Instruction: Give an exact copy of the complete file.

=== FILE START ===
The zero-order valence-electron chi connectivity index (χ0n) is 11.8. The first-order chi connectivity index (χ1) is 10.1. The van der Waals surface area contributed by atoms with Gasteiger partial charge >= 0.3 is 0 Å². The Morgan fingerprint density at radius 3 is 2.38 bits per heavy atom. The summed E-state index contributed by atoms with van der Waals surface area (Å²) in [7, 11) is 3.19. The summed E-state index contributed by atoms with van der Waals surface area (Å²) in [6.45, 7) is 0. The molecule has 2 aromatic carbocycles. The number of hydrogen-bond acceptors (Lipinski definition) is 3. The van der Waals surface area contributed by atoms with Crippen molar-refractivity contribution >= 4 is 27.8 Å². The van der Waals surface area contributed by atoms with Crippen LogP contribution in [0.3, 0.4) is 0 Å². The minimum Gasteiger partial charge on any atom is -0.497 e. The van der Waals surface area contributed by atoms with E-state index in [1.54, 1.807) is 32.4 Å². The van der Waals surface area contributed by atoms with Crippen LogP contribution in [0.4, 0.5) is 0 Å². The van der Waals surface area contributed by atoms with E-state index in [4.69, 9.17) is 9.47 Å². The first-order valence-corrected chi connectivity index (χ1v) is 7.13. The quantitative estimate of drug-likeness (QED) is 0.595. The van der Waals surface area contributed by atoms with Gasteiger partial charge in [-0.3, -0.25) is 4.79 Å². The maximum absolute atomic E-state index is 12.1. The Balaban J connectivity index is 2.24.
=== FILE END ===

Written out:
The zero-order valence-electron chi connectivity index (χ0n) is 11.8. The first-order chi connectivity index (χ1) is 10.1. The van der Waals surface area contributed by atoms with Gasteiger partial charge >= 0.3 is 0 Å². The Morgan fingerprint density at radius 3 is 2.38 bits per heavy atom. The summed E-state index contributed by atoms with van der Waals surface area (Å²) in [7, 11) is 3.19. The summed E-state index contributed by atoms with van der Waals surface area (Å²) in [6.45, 7) is 0. The molecule has 2 aromatic carbocycles. The number of hydrogen-bond acceptors (Lipinski definition) is 3. The van der Waals surface area contributed by atoms with Crippen molar-refractivity contribution >= 4 is 27.8 Å². The van der Waals surface area contributed by atoms with Crippen LogP contribution in [0.3, 0.4) is 0 Å². The minimum Gasteiger partial charge on any atom is -0.497 e. The van der Waals surface area contributed by atoms with E-state index in [1.54, 1.807) is 32.4 Å². The van der Waals surface area contributed by atoms with Crippen LogP contribution in [0.4, 0.5) is 0 Å². The van der Waals surface area contributed by atoms with E-state index in [4.69, 9.17) is 9.47 Å². The first-order valence-corrected chi connectivity index (χ1v) is 7.13. The quantitative estimate of drug-likeness (QED) is 0.595. The van der Waals surface area contributed by atoms with Gasteiger partial charge in [-0.3, -0.25) is 4.79 Å². The maximum absolute atomic E-state index is 12.1. The Balaban J connectivity index is 2.24.